Identification, Images, & Information
For Insects, Spiders & Their Kin
For the United States & Canada

Species Megatibicen resonans - "Southern Resonant Cicada"

Can someone help ID this cicada? - Megatibicen resonans Can someone help ID this cicada? - Megatibicen resonans What is this?  - Megatibicen resonans Found on windowsill in July - Megatibicen resonans Cicada - Megatibicen resonans Cicada - Megatibicen resonans Found a cicada I haven't seen before. I think it's a neotibicen resonans - Megatibicen resonans Annual Cicada - Megatibicen resonans - male
Classification
Kingdom Animalia (Animals)
Phylum Arthropoda (Arthropods)
Subphylum Hexapoda (Hexapods)
Class Insecta (Insects)
Order Hemiptera (True Bugs, Cicadas, Hoppers, Aphids and Allies)
Suborder Auchenorrhyncha (Free-living Hemipterans)
Superfamily Cicadoidea (Cicadas, Leafhoppers, and Treehoppers)
Family Cicadidae (Cicadas)
Subfamily Cicadinae
Genus Megatibicen
Species resonans ("Southern Resonant Cicada")
Other Common Names
Suggested: "Southern Dusk Singing Cicada," "Great Pine Barrens Cicada," "Southern Resonant Cicada"
Identification
T. resonans is our second largest eastern species and closely related to & frequently confused with Neotibicen auletes (Germar 1834), the "Northern Dusk Singing Cicada" (our largest).

These cicadas are colored a deep reddish-brown or rust with the typical black patterning seen in most Neotibicen species. T. resonans specimens are similar to auletes in shape and size, but do not exhibit the same olive coloration nor degree of white pruinosity seen in the latter.

This cicada species is also commonly confused with the very similar and sympatric Neotibicen figuratus (Walker 1858), "Fall Southeastern Dusk-singing Cicada". However, unlike T. figuratus, the anterior most basal wing cell is characteristically colored taupe (olive-tan) instead of black (SEE IMAGE BELOW).


COMPARE: Like Neotibicen resonans, T. figuratus specimens are similar in shape and size, but appear slightly more flattened/dorso-ventrally compressed. Unlike T. resonans, the anterior most basal wing cell is characteristically colored BLACK (may be subject to rare exception! ... the basal wing cell may be dark brown or reddish-brown in coloration - as has been observed in a couple Florida specimens).


Much of the central and south Florida material reviewed can be characterized as follows: They often possess reddish-tan dorsal markings on the abdomen (much as seen in winnemanna) and seem to have slightly longer wings by proportion, appearing slightly more gracile than specimens collected elsewhere.
*c. & s. Florida specimens usually possess light brown markings running along the dorsum of the abdomen, a trait not yet observed in specimens from GA, AL, SC or NC (per. observ.)

Regarding geographic coloration and morphologies, larger samples may be needed to further support these observations.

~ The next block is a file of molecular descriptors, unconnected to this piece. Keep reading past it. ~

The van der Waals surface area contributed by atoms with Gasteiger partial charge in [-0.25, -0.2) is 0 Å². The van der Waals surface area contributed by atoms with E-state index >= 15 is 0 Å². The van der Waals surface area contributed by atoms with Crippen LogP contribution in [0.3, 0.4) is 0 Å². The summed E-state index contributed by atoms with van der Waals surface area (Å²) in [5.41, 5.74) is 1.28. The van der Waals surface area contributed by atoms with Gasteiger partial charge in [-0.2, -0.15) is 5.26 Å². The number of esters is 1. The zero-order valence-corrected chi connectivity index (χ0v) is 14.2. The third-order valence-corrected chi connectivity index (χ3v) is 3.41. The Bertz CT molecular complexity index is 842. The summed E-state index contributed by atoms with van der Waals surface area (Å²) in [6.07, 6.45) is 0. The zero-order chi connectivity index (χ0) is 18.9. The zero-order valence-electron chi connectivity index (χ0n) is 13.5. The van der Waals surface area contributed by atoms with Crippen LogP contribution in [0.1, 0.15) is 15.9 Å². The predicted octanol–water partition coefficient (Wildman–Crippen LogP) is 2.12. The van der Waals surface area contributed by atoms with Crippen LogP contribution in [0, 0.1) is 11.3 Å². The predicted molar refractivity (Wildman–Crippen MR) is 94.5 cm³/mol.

The call might be described as a rapid rattling..."Dree-Dree-Dree-Dree..etc. before winding down with a prolonged croaky Dreeeeee...."
Range
Southeast Coastal Plain and Fall-line Hills

FL, AL, GA, SC, & NC (Specimens observed)
LA (Louisiana - I have seen several specimens taken at lights in a couple of the FL Parishes of se. Louisiana)
MS (Mississippi - no specimens reviewed recently but this species does occur across the southern third or so of the state - Miss. records on page 148)
VA - Virginia (unconfirmed reports from se. coastal areas - possible ???)
Habitat
Pine flatwoods and Pine barrens of the coastal plain & low hill country
(Usu. associated with "Long-leaf" pines and sandy soils)
Season
Late summer.

July-September (North Carolina).
July-November (Gulf States & northern Florida).
Food
Seems to prefer pines

Populations in south central Florida, where auletes is absent, are often associated with pines and oaks.
Life Cycle
eggs usually laid in dead twigs, wood or bark
(occasionally eggs may be laid in living stems and twigs)

eggs hatch and nymphs burrow into the soil

nymphs feed on the sap in roots for several years (prefer pines, Pinus spp.)

Final instar nymphs emerge and develop into winged adults (emergence for this species usu. occurs at night - into early morning)
Remarks
Replaced by Neotibicen resh in western Gulf States (Louisiana & Texas)

Replaced by T. auletes in the north and in hardwood dominated habitats across the southeast incl. the Piedmont & Cumberland Plateaus (known only from localities east of the Miss. Riv.)

The calls of Neotibicen resh, Tibicen resonans and N. auletes are very similar and frequently confused with one another.

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This cicada is our second largest eastern species and most closely related to T. auletes (our largest). It frequents lowland pine forests where it largely replaces T. auletes in such habitats. There may be some geographic variability; specimens collected in coastal areas and in peninsular Florida tend to be lighter & more colorful.

Much of the central and south Florida material reviewed can be characterized as follows: They often possess reddish-tan dorsal markings on the abdomen (much as seen in winnemanna) and seem to have slightly longer wings by proportion, appearing slightly more gracile than specimens collected elsewhere.
*c. & s. Florida specimens usually possess light brown markings running along the dorsum of the abdomen, a trait not yet observed in specimens from GA, AL, SC or NC (per. observ.)

Regarding geographic coloration and morphologies, larger samples may be needed to further support these observations.
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Frequently confused and closely related - T. auletes, T. resh & T. resonans.
T. auletes is our LARGEST EASTERN Tibicen SPECIES.

T. resh

T. resonans